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Life Story / Obituary
Generous, kind, and happy, Shirley Smith lived a life rich in family and friends. A woman who never knew a stranger, Shirley greeted every person as a friend and every day as a gift. Shirley was a stylish woman who radiated goodness and inspired it in others. With signature style, Shirley taught everyone who knew her to find joy in their lives and often encouraged others by saying, “Don’t sweat the small stuff.” Cherished by many, Shirley will long be remembered by those she loved.
Despite the obvious gloom of the Great Depression, 1935 gave birth to many celebrated firsts. While reeling in the heartache of Black Sunday, our nation’s 20.1% unemployment rate and the gathering war clouds as Germany passed the Nuremberg laws, Americans found much hope in Amelia Earhart’s’ first solo Pacific flight, the inventions of parking meters, fluorescent tubes for light, and the game of Monopoly, as well as the first Orange Bowl, first Pacific Airmail delivery, and the first technicolor film; Mickey Mouse. Locally, in Jackson, Michigan, a celebration was shared by many as the world welcomed bright and beautiful Shirley on December 9.
Growing up in Southern Michigan during the 30s and 40s, Shirley’s early years were rooted in family traditions and a love of the outdoors. Her parents were hard workers who instilled this value in their children. While her father worked as a laborer, her mother was a home worker. Along with her siblings, Betty, Frank, Ed, and Dale, Shirley enjoyed the outdoors. She was a proud tomboy and had a horse named Rusty. She long remembered the time her brothers hit her in the eye with a football and gave her a black eye and when Grandpa Lyle popped the ball with a knife. During her teen years, Shirley enjoyed cruising to the Dome, a hamburger joint in Jackson, and slumber parties with her girlfriends.
After graduating from high school, she attended college for a time before settling into family life with her husband, Harold T. Smith "Smitty". She and Smitty shared the joy of raising their two children, Kelly and Andy. Shirley relished in motherhood, tending to her home and creating many treasured memories. She earned her nickname, Shirley Bird when she owned a 1979 Pontiac Firebird Trans Am. After she bought a house on Acorn Drive, she was quickly known as Squirrely.
In addition to raising her children, Shirley worked as a playground Supervisor at Chime Street School. She also worked for the Kalamazoo Public School Administration for 27 years, where her kind nature always ensured a great workday for all.
Shirley always found joy in everything and humbly appreciated the simple things in life, like watching favorite shows, traveling, reading, gathering for the holidays, and playing games. The Bold and the Beautiful and the Young and the Restless were her favorite daytime shows, and the James Bond series her favorite films. The Beach Boys played her favorite tunes. Her travels included going to Florida with friends and family, exploring. Italy with Jackie, the Cayman Islands with Harold, and Laughlin, Nevada with her neighbor and companion Mike. Her trip with Harold to Lake Tahoe when they got caught in a snowstorm was especially memorable. In her quiet time, Shirley liked to read works by Danielle Steel and snuggle with her Schnauzer and Scottie dogs. Many fun memories were made while gambling or playing games, even when she lost miserably in Jelly Belly Bean Boozled at a Thanksgiving party when she drew the dirty sock.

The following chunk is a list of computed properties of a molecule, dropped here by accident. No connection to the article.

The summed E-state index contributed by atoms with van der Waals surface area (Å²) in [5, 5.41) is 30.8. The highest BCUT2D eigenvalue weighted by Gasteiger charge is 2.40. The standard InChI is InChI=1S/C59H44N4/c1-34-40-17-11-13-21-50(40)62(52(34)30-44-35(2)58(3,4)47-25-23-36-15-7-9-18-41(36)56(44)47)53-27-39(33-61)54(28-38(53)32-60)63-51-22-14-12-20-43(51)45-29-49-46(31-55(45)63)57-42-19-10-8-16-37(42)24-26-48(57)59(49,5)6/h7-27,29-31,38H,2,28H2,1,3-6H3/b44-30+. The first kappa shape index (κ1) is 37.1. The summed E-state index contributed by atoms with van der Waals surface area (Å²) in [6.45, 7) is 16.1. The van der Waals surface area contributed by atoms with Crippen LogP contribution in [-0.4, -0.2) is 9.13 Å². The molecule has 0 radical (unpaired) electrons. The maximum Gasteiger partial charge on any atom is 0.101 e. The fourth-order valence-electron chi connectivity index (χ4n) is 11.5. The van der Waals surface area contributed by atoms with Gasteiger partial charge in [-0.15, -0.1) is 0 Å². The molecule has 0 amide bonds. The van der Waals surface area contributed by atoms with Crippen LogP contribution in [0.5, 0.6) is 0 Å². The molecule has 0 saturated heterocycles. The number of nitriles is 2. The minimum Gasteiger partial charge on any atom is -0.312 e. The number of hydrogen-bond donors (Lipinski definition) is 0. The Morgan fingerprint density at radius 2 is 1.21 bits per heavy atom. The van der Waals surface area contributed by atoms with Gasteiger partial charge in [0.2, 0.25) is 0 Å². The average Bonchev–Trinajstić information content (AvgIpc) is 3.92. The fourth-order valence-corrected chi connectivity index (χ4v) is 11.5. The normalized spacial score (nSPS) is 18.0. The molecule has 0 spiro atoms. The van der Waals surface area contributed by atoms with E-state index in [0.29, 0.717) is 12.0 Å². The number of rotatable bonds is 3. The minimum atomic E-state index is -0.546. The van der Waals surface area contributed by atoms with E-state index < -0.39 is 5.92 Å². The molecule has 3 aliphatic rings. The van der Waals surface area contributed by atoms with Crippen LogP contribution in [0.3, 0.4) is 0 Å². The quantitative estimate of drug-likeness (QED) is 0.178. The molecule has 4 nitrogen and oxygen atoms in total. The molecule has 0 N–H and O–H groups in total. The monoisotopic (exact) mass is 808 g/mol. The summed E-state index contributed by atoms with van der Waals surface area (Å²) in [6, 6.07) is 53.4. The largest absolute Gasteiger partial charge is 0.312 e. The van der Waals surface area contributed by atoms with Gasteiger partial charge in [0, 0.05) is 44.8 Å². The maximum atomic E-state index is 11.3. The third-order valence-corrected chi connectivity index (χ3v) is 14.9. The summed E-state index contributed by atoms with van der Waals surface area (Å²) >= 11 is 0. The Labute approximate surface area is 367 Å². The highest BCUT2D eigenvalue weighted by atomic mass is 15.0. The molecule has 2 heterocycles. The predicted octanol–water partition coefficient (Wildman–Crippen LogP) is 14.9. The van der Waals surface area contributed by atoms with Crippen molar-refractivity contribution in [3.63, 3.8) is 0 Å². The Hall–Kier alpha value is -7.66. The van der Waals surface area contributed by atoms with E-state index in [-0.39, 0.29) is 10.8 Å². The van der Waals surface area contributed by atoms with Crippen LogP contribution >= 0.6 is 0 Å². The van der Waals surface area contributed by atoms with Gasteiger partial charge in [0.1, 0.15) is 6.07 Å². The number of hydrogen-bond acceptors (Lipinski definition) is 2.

Without a doubt, Shirley’s greatest joy came from spending time with her family. She had the two coolest and luckiest kids who quickly learned to heed her “Wait until your Father gets home!” warnings. They also came to appreciate how special Shirley made sure holidays were for her loved ones. When her kids were young, the family always spent Christmas Eve with her family, except for the one year they went up north, which resulted in Shirley being promptly put on the naughty list! Upon becoming a grandmother, Shirley’s joy grew beyond words. Eric, Paige, Rachel, and AJ were her heart’s delight. She enthusiastically welcomed her great-granddaughter Cheryl-Anne to her family with the happiest of hearts.
After a month’s stay at Rose Arbor, Shirley died on December 1, 2021. Though the world feels far less certain in the absence of Shirley’s love and light, we find comfort in knowing she is at peace. We will also find comfort in the honor of carrying her beautiful legacy forward. In each moment we meet life’s challenges with confidence, gather as a family, cheer on the Detroit Tigers, travel, ski, or spend time at the lake, and choose joy, we celebrate the many ways Shirley gifted our lives. In this way, we keep her vibrant spirit alive and inspiring others as she so inspired us.
Cremation will take place and private services will be held with burial at Mt. Olivet Cemetery. Visit Shirley’s webpage at BetzlerLifeStory.com to archive favorite memories, photos and sign her guestbook. Memorial contributions may be made to Kalamazoo Humane Society. Betzler Life Story Funeral Homes, 6080 Stadium Drive, Kalamazoo (269) 375-2900.